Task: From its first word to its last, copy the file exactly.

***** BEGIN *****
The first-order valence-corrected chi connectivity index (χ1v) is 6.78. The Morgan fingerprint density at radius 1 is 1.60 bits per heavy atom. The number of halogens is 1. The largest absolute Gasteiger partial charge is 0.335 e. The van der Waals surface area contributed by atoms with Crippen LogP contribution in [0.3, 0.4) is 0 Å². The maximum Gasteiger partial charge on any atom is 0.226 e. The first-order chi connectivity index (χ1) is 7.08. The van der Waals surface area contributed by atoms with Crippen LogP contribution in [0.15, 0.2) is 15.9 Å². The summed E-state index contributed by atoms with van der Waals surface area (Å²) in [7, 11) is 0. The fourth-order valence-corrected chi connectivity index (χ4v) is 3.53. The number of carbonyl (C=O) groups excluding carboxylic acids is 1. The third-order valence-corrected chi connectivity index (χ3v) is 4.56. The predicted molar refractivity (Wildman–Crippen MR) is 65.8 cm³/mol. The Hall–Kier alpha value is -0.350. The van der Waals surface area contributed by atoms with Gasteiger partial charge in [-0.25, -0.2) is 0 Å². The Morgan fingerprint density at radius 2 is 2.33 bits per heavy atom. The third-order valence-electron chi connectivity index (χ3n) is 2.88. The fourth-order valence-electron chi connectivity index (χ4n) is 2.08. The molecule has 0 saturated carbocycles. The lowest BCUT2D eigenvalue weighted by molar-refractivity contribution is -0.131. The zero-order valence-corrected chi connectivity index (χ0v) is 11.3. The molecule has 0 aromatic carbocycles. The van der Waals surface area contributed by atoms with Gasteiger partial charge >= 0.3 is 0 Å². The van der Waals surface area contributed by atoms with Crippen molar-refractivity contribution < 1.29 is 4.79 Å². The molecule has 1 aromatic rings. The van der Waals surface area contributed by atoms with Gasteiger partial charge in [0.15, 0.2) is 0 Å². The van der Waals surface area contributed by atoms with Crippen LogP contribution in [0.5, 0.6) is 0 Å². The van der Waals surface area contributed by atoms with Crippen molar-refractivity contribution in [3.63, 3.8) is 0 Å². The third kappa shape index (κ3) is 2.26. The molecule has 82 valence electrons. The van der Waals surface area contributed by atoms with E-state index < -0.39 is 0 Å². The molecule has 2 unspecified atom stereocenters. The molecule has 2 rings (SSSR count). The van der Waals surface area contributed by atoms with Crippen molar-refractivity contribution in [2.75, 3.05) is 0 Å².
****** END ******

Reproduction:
The first-order valence-corrected chi connectivity index (χ1v) is 6.78. The Morgan fingerprint density at radius 1 is 1.60 bits per heavy atom. The number of halogens is 1. The largest absolute Gasteiger partial charge is 0.335 e. The van der Waals surface area contributed by atoms with Crippen LogP contribution in [0.3, 0.4) is 0 Å². The maximum Gasteiger partial charge on any atom is 0.226 e. The first-order chi connectivity index (χ1) is 7.08. The van der Waals surface area contributed by atoms with Crippen LogP contribution in [0.15, 0.2) is 15.9 Å². The summed E-state index contributed by atoms with van der Waals surface area (Å²) in [7, 11) is 0. The fourth-order valence-corrected chi connectivity index (χ4v) is 3.53. The number of carbonyl (C=O) groups excluding carboxylic acids is 1. The third-order valence-corrected chi connectivity index (χ3v) is 4.56. The predicted molar refractivity (Wildman–Crippen MR) is 65.8 cm³/mol. The Hall–Kier alpha value is -0.350. The van der Waals surface area contributed by atoms with Gasteiger partial charge in [-0.25, -0.2) is 0 Å². The Morgan fingerprint density at radius 2 is 2.33 bits per heavy atom. The third-order valence-electron chi connectivity index (χ3n) is 2.88. The fourth-order valence-electron chi connectivity index (χ4n) is 2.08. The molecule has 0 saturated carbocycles. The lowest BCUT2D eigenvalue weighted by molar-refractivity contribution is -0.131. The zero-order valence-corrected chi connectivity index (χ0v) is 11.3. The molecule has 0 aromatic carbocycles. The van der Waals surface area contributed by atoms with Gasteiger partial charge >= 0.3 is 0 Å². The van der Waals surface area contributed by atoms with Crippen molar-refractivity contribution < 1.29 is 4.79 Å². The molecule has 1 aromatic rings. The van der Waals surface area contributed by atoms with Gasteiger partial charge in [0.15, 0.2) is 0 Å². The van der Waals surface area contributed by atoms with Crippen LogP contribution in [0.5, 0.6) is 0 Å². The van der Waals surface area contributed by atoms with Crippen molar-refractivity contribution in [3.63, 3.8) is 0 Å². The third kappa shape index (κ3) is 2.26. The molecule has 82 valence electrons. The van der Waals surface area contributed by atoms with E-state index < -0.39 is 0 Å². The molecule has 2 unspecified atom stereocenters. The molecule has 2 rings (SSSR count). The van der Waals surface area contributed by atoms with Crippen molar-refractivity contribution in [2.75, 3.05) is 0 Å².